Before I talk about filters, let me quickly introduce you to the concept of the frequency spectrum.

As I’ve written before, sound that we can hear consists of a mix of lots of frequencies, ranging from the low boomy and bassy frequencies to the high shrill and airy treble frequencies.

 It’s standard convention to show these frequencies as a graph, like this.

The bass frequencies are to the left, and the treble frequencies are to the right.

Why is it that way? Well… they have no relation to the placement of those frequencies in a sound. They are this way because the frequency spectrum is actually a graph. The x-axis denotes the frequencies, and the vertical y-axis the volume of each frequency. And as with any graph, the numbering starts from lesser numbers, increasing upwards.

If you’ve used the equalizer on your stereo, you’ve already worked with the frequency spectrum.

This is how the very common V curve setting looks like.

What this is doing is boosting the volume of the low and high frequencies and reducing the volume of the middle frequencies. Wherever the line is above middle, it’s boosting the frequency by that much. Where it’s below middle, it’s cutting the frequency. Where the line is in the middle, those frequencies are unaffected.

Look at the curve below. What’s happening here?

As you can see, the higher frequencies are being cut, but the others are unaffected. Notice the amount of cut. It’s not a slight dip in the curve like the V shape in the previous example. It’s actually a complete removal of frequencies beyond a particular point to the right. So, there is actual filtering action happening here. The technical term for this is high-cut (because it is cutting the higher frequencies), and it also called low-pass (because it is allowing the frequencies on lower side of the curve to pass).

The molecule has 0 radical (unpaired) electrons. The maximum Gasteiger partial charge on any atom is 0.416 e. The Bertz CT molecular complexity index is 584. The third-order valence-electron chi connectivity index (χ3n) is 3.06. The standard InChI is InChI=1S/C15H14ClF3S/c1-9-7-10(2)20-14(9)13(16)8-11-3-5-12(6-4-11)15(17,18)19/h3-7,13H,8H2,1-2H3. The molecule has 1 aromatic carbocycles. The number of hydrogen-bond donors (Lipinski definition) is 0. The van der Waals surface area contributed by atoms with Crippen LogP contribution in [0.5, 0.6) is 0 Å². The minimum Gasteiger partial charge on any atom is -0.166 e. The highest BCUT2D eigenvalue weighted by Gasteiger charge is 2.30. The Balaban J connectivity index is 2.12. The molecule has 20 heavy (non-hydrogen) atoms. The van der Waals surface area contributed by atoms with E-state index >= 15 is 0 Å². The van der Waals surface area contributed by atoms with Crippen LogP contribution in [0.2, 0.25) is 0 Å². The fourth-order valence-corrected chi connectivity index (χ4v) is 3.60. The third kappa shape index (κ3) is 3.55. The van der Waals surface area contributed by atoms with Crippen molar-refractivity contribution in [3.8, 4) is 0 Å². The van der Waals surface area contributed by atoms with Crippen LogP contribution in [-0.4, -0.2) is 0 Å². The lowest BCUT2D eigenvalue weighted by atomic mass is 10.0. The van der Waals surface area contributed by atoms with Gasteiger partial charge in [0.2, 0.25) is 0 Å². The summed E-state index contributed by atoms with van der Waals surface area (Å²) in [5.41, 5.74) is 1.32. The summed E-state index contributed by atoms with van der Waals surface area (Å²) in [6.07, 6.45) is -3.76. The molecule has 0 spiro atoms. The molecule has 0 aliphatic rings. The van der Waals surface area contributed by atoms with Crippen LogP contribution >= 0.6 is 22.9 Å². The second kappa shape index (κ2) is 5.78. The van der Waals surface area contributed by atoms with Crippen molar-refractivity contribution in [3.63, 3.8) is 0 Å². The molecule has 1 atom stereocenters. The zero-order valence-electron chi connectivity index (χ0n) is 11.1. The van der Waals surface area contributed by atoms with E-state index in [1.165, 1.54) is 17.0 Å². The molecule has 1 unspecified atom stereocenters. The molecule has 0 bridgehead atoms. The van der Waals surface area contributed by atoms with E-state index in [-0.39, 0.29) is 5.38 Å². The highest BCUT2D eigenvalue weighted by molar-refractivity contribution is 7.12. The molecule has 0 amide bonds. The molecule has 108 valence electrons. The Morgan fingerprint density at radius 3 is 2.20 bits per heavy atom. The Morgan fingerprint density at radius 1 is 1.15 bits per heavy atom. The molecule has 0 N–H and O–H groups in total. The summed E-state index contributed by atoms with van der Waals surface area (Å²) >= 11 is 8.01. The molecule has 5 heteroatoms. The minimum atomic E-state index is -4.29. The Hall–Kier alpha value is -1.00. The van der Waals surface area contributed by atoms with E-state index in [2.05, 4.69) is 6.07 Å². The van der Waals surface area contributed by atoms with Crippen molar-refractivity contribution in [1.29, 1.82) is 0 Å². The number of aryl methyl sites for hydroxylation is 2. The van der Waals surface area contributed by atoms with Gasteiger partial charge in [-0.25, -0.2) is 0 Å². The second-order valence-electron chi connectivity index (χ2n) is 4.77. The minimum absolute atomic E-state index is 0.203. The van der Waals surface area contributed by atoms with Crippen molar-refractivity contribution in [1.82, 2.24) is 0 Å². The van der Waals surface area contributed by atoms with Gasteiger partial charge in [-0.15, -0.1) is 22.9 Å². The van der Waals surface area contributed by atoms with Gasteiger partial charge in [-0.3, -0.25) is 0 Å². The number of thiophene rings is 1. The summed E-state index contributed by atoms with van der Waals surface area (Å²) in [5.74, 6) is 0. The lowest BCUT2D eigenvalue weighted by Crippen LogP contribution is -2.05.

Okay… how about this one?

This time, the lower frequencies are cut. This is called low-cut filtering or high-pass filtering.

Look at the curve below. This is actually doing both low-cut and high-cut. It allows just a narrow band of frequencies in the middle to pass through. This is thus called band-pass filtering.

Okay. Enough theory for now. Let’s open up Clearsynth and have a look at the filter panel.

See the four buttons? Don’t they look familiar? 🙂

Yes, they are the low-pass, high-pass, band-pass and the V curve (the technical term for this one is notch filter).

But how do they sound like? Now that you know what they do, let’s hear them in action in my next post. Once you see the effect of these filters on the oscillator’s sound, the filter concept will become clear to understand.


6 Responses to “Filters”

  1. 1 agf
    December 29, 2009 at 9:07 pm

    Great tuturials for now keep the good work.

    Many thanks.

  2. 3 Thiago Sobral
    December 30, 2009 at 3:57 am

    This will be my new classroom now. This will be my opportunity to learn about synth.
    Please keep the good work!

  3. 4 Richard
    January 9, 2010 at 9:38 pm

    Great work!

  4. 5 liam west
    January 28, 2010 at 1:04 am

    this is brilliant, in the 1 and a half years of looking at websites and guides etc. i have found the most simplistic and natural feeling approach towards synth, i will certainly be showing other people of your work thank you so vey much.

  5. 6 Jay
    April 28, 2010 at 12:37 pm

    This is the most straight forward, easy to follow approach to synthesis I have read anywhere, web or books, very enjoyable to follow …..really excellent stuff – thankyou

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